News / City Life

‘I’m an advocate for authenticity’: meet London’s pioneering transgender Muslim drag queen

Asifa Lahore My London Story
Photograph: Andy Parsons

Since becoming famous as Britain’s first out Muslim drag queen, Asifa Lahore has been speaking out on LGBT+ rights and her Islamic faith…

Although I spent some of my childhood in Pakistan, I mostly grew up in Southall, surrounded by gorgeous sari houses and garment markets. I was between the two countries and cultures, but couldn’t pinpoint what made me different. As a teenager I realised I loved being around my young male relatives, because I was attracted to them. While studying at Queen Mary University of London, I told my parents I’d met a guy I loved, but they didn’t understand – we don’t have the word “gay” in Urdu or Punjabi. When they took me to the GP, the Asian doctor stuck up for me and said, “This is who he is and you’ll have to accept it.”

After coming out to my parents and entering into a civil partnership with my husband, I saw an advert for Drag Idol UK and decided to enter. I went on stage in a burqa and reached the national finals. It felt amazing because I wasn’t conforming to the example of drag artists who had come before me. That competition – and the title of “Britain’s first out Muslim drag queen” – allowed me to start my career, do documentaries and be vocal about British intersectionality.

I’ve had drag gigs turned down because I’m “too political”, and I still get abuse from the LGBT+ community for bringing my religion into it. On the other side of things, many say my drag career and sexuality goes against Islam, even though I follow the five pillars of the religion. I get regular death threats and online abuse, especially from hard-line Muslims and far-right conservatives, but I leave the comments up. If they’re out there, they can be challenged.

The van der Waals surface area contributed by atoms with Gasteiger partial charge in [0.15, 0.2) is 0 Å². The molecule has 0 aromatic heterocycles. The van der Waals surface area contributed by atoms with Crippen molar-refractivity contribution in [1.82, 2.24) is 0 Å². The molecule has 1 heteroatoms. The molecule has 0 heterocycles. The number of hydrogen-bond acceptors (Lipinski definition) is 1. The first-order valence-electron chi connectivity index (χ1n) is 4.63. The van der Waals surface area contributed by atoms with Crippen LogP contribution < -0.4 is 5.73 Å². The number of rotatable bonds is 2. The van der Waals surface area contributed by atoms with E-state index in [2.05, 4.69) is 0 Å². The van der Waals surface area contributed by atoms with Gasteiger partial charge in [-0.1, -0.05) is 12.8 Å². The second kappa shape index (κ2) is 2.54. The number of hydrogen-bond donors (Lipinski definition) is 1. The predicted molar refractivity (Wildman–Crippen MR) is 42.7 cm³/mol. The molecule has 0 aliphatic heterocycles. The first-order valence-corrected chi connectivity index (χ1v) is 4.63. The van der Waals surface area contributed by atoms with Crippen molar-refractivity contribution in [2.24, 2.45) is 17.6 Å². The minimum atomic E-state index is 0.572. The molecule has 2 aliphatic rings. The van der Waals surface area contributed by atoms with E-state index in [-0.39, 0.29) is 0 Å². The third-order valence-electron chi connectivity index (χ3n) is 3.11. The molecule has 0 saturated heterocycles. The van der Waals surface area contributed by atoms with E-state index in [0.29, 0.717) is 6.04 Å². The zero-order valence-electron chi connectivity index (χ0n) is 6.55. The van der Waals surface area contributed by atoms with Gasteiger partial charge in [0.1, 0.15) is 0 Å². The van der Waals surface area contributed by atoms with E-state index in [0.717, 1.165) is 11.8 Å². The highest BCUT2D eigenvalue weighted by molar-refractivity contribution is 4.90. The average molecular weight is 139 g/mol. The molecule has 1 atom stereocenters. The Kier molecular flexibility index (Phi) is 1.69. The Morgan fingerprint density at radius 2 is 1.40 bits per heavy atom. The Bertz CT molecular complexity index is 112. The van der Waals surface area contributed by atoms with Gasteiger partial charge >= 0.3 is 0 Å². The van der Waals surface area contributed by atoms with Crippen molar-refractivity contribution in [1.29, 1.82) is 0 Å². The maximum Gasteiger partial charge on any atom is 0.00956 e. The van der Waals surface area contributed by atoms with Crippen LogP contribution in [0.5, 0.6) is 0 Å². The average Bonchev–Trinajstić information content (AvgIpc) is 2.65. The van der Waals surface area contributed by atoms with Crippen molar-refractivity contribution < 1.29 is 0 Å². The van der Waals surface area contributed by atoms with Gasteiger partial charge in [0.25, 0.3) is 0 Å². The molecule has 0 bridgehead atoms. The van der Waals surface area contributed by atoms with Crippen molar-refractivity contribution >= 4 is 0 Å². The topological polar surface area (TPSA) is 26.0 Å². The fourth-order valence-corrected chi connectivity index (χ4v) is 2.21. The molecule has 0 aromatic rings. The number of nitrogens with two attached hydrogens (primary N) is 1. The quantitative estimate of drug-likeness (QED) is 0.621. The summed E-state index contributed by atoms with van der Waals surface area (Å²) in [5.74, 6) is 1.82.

Last year, I came out as trans. It was difficult because I had to go through all the same obstacles again – and end my marriage. But it’s been 18 months since I began transitioning and I’m super happy. I’m an advocate for authenticity, so I couldn’t go on not living as myself.

In 2012, I started my LGBT Bollywood night, Disco Rani, in a pub in Ealing. It soon outgrew the venue and now happens monthly. Many of the acts I host get rejected from big LGBT+ venues like Heaven and G-A-Y because they don’t look gay enough, which is ridiculous. Disco Rani is a celebration of race, class, faith, sexuality and gender, with lots of glamour and colour. All sorts of drag queens and kings are welcome: it’s a love of expression and music that unites people.

Being a figurehead within the “gaysian” community is a huge responsibility, but making a difference in people’s lives makes it worthwhile. Lots of Muslim mums have been in touch because they think their child is trans or LGB, and many young people and LGBT+ asylum seekers approach me for support. I’m glad I can use my art to help the community.

Being a Londoner and part of the city’s diverse drag scenes makes me so proud – our tolerance and acceptance is a beacon for the entire world. History has shown that rights can be taken away just as quickly as they are granted, so with Brexit looming, I don’t want the LGBT+ community to rest on its laurels. We have a global responsibility and I want to help keep that flame burning bright.

The next Disco Rani is on Friday October 26 at Sinbin in Leyton.

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